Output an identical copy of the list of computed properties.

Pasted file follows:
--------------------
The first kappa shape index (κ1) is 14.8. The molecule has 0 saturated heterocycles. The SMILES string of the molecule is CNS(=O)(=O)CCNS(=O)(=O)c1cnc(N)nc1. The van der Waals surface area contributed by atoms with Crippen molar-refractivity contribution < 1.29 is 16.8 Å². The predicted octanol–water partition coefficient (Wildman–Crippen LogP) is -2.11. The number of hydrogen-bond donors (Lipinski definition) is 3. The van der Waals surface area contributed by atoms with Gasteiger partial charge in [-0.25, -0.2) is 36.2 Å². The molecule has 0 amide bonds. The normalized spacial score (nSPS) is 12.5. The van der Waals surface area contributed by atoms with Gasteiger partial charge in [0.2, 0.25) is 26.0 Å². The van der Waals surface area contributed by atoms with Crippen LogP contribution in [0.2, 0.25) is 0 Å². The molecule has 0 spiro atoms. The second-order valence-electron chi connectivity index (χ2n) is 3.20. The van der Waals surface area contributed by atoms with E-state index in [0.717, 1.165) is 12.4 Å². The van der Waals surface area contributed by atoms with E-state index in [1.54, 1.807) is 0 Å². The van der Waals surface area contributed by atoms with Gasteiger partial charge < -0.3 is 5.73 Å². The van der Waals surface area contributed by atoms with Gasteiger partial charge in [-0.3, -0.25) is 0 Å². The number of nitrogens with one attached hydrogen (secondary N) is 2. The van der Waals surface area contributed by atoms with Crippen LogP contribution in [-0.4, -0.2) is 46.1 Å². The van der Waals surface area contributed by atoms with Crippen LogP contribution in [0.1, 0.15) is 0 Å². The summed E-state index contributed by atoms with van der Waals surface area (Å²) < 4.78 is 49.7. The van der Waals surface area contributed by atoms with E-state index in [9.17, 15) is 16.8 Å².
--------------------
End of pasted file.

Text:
The first kappa shape index (κ1) is 14.8. The molecule has 0 saturated heterocycles. The SMILES string of the molecule is CNS(=O)(=O)CCNS(=O)(=O)c1cnc(N)nc1. The van der Waals surface area contributed by atoms with Crippen molar-refractivity contribution < 1.29 is 16.8 Å². The predicted octanol–water partition coefficient (Wildman–Crippen LogP) is -2.11. The number of hydrogen-bond donors (Lipinski definition) is 3. The van der Waals surface area contributed by atoms with Gasteiger partial charge in [-0.25, -0.2) is 36.2 Å². The molecule has 0 amide bonds. The normalized spacial score (nSPS) is 12.5. The van der Waals surface area contributed by atoms with Gasteiger partial charge in [0.2, 0.25) is 26.0 Å². The van der Waals surface area contributed by atoms with Crippen LogP contribution in [0.2, 0.25) is 0 Å². The molecule has 0 spiro atoms. The second-order valence-electron chi connectivity index (χ2n) is 3.20. The van der Waals surface area contributed by atoms with E-state index in [0.717, 1.165) is 12.4 Å². The van der Waals surface area contributed by atoms with E-state index in [1.54, 1.807) is 0 Å². The van der Waals surface area contributed by atoms with Gasteiger partial charge < -0.3 is 5.73 Å². The van der Waals surface area contributed by atoms with Gasteiger partial charge in [-0.3, -0.25) is 0 Å². The number of nitrogens with one attached hydrogen (secondary N) is 2. The van der Waals surface area contributed by atoms with Crippen LogP contribution in [-0.4, -0.2) is 46.1 Å². The van der Waals surface area contributed by atoms with Crippen LogP contribution in [0.1, 0.15) is 0 Å². The summed E-state index contributed by atoms with van der Waals surface area (Å²) < 4.78 is 49.7. The van der Waals surface area contributed by atoms with E-state index in [9.17, 15) is 16.8 Å².